Panoply – Group Show/Print Exchange curated by Rona Green

Emma will be a participating artist in an amazing display of printmaking in November at Metropolis Gallery Geelong. Check out Rona Green’s Website for more information on this exhibition.

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Photo: (Detail) “Visual Biography of a Melbourne Teenager”, 2016, 2 Colour Lino Print

panoply
ˈpanəpli/
noun
noun: panoply; plural noun: panoplies
  1. an extensive or impressive collection.
    “a deliciously inventive panoply of insults”
    2. a splendid display.
    Synonyms: array, range, collection

Panoply, an exhibition of specially made prints by 40 Australian artists curated by Rona, will be hosted at Metropolis Gallery in Geelong from 12 November – 3 December 2016. The splendid participating artists are Emma Armstrong-Porter, Asphyxia, Anna Austin, Eolo Paul Bottaro, Lauren Carter, Jazmina Cininas, Paul Compton, Graeme Drendel, Philip Faulks, Amanda Firenze Pentney, Alex Game, Silvi Glattauer, Janet Goldman, Rona Green, Andrew Gunnell, Gregory Harrison, Carolyn Hawkins, Bill Hay, Jake Holmes, Julie Holmes, Anita Iacovella, Adrian Kellett, Alexi Keywan, Julian Laffan, John McClumpha, Aaron McLoughlin, Marion Manifold, Olivia Mazzone, Graeme Peebles, Catherine Pilgrim, John Ryrie, Gwen Scott, Josh Searson, Jessika Schwientek, Heather Shimmen, Glen Smith, Sophie Westerman, Deborah Williams, Joel Wolter and Keren Zorn.

Group Show – Beetlejuice, Beetlejuice, Beetlejuice

beelejuice show

The Rat Portraits show has been bumped-out to make way for another exciting display of art at A Gallery this month, a group show inspired by the era that was the 1980’s.

Pop culture aplenty showcasing an array of Melbourne and Geelong artists exploring the decade, applying their art to canvasses, crockery and a variety of other surfaces.

The two pieces shown above are a hand studded/hand stitched/hand painted vinyl jacket, and the painting “Butts Down” (enamel and spray-paint on canvas), both by artist Emma Armstrong-Porter. They are a “gutterside” interpretation of the 80’s.

Being born in the decade and not being all that aware of fashion and culture at the time, she has found inspiration in the punk-rock music movement in Melbourne, taking ideas and imagery from first hand stories and crusty archives of the time, creating these two works.

Come see them on opening night at A Gallery, 206 High Street Preston, Saturday 10th September 2016, 6:30-10:30pm. Celebrations will include 80’s  Karaoke for those game enough to partake.

Solo Exhibition – Rat Portraits

Rat Portraits is Emma’s first solo exhibition and is showing at A Gallery, in Preston, Victoria, Australia from the 19th August to 3rd of September 2016.

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Rat Portraits is Emma’s first solo exhibition and is showing at A Gallery, in Preston, Victoria, Australia from the 19th August to 3rd of September 2016. The exhibition consists of paintings and sculpture from 2014 to 2016 and a live painting demonstration by the artist at the exhibition opening displaying the application of medium that creates the unique paintings displayed.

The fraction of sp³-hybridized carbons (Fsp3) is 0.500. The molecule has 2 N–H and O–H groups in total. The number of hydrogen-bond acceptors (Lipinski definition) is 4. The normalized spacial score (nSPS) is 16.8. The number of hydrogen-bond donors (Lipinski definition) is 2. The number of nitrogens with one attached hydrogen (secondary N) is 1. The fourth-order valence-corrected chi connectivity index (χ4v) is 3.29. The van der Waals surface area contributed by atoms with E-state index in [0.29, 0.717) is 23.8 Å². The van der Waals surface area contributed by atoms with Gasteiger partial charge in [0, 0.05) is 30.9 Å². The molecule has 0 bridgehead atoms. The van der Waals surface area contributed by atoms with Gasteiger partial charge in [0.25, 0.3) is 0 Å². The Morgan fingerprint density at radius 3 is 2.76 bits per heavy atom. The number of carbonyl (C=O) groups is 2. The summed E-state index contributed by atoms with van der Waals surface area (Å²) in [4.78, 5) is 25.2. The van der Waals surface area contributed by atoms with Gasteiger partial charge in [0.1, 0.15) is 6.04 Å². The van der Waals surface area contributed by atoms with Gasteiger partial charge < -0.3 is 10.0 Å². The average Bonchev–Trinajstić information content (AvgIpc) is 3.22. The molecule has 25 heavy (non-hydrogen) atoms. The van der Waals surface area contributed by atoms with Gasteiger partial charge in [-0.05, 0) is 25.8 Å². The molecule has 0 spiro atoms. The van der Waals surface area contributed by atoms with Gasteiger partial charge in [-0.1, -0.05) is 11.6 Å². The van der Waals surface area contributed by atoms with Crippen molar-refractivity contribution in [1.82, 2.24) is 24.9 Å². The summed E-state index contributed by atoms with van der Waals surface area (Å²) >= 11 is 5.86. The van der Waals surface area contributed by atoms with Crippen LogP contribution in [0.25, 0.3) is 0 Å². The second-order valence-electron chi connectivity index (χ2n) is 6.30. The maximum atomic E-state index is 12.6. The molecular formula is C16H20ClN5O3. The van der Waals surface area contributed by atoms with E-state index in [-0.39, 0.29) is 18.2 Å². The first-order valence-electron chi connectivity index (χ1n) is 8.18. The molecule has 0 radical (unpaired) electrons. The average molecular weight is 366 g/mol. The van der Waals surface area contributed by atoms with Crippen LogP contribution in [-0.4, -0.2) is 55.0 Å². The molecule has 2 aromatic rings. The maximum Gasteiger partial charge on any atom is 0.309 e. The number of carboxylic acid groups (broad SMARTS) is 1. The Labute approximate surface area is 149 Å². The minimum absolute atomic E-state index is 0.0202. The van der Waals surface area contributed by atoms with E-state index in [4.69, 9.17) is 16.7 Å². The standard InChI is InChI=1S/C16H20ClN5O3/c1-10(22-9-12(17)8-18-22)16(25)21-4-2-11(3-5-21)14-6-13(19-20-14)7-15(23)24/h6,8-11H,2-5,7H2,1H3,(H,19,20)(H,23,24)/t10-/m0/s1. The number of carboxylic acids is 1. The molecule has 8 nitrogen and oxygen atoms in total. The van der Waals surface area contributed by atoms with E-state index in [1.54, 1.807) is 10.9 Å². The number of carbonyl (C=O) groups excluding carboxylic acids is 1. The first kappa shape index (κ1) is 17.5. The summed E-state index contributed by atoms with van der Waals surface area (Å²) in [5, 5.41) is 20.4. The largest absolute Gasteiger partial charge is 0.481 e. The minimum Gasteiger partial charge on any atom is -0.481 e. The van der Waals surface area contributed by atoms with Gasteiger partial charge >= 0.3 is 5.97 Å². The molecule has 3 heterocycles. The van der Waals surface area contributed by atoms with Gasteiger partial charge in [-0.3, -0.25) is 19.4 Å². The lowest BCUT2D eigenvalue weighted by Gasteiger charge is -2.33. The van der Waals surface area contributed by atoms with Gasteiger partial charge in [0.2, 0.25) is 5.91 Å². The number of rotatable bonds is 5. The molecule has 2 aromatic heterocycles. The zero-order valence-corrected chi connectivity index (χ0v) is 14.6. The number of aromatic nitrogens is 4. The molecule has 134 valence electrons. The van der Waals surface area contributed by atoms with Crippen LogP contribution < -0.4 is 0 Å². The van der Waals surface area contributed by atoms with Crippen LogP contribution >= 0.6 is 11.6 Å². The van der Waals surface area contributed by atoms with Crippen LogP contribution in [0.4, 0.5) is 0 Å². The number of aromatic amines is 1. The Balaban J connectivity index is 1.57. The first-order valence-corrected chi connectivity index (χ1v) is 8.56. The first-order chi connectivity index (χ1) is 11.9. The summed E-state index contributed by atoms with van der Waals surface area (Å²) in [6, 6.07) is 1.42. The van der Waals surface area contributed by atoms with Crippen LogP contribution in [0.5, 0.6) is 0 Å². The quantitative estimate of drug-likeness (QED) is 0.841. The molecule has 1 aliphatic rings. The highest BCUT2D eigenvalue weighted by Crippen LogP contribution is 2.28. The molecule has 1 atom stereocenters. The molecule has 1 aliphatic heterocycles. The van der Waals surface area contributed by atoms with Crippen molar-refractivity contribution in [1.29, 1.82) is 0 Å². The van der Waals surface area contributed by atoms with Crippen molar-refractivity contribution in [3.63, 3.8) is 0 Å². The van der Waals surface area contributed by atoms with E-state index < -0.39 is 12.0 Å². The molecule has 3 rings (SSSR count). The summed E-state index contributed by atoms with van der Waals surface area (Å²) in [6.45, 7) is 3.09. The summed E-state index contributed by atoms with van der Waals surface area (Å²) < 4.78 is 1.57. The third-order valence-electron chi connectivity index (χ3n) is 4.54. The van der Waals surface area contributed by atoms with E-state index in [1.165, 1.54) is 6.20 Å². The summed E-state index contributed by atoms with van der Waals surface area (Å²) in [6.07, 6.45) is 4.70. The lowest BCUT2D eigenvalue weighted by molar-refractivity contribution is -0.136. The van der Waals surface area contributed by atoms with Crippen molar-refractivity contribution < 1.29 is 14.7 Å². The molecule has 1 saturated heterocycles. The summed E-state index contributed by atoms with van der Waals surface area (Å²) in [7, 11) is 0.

“These paintings were created in a state of mania and insomnia. A place where I feel I have clarity on issues in our culture that rattle my morals. I strive for perfection when creating artwork but, in this case, I challenge myself to achieve this through using materials and media that do not provide the traditional graphic qualities of cartoon imagery. Using acrylic gloss and house paints, applied with a feather onto a horizontal canvas on the ground, I mindfully apply black and white layers to create a texture that is at the same time chaotic and deliberate. I put a lot of effort into making the artworks look untidy.

At university I briefly studied children’s literature where I felt troubled by the use of cartoon characters that, over time, morphed into corporate Western iconography. One “brand” in particular has dominated moving-pictures aimed at children in the last century and has altered itself culturally and technologically to suit its target audience. The parody explored in these works shows skinless, empty portraits of an icon begging to be loved and consumed. The portrait’s repetitive psudo-masculine features reflect a deeper issue of gender in the corporate world, where to me the patriarch still exists as a “trusted” leader and role model for child and adult consumers alike.

This face of popular culture that changes overtime, but alas never ages, shows a darker side of the movie screen; A desperate journey from entertainment to enterprise that has withered the very soul of the original character depicted in this body of work.”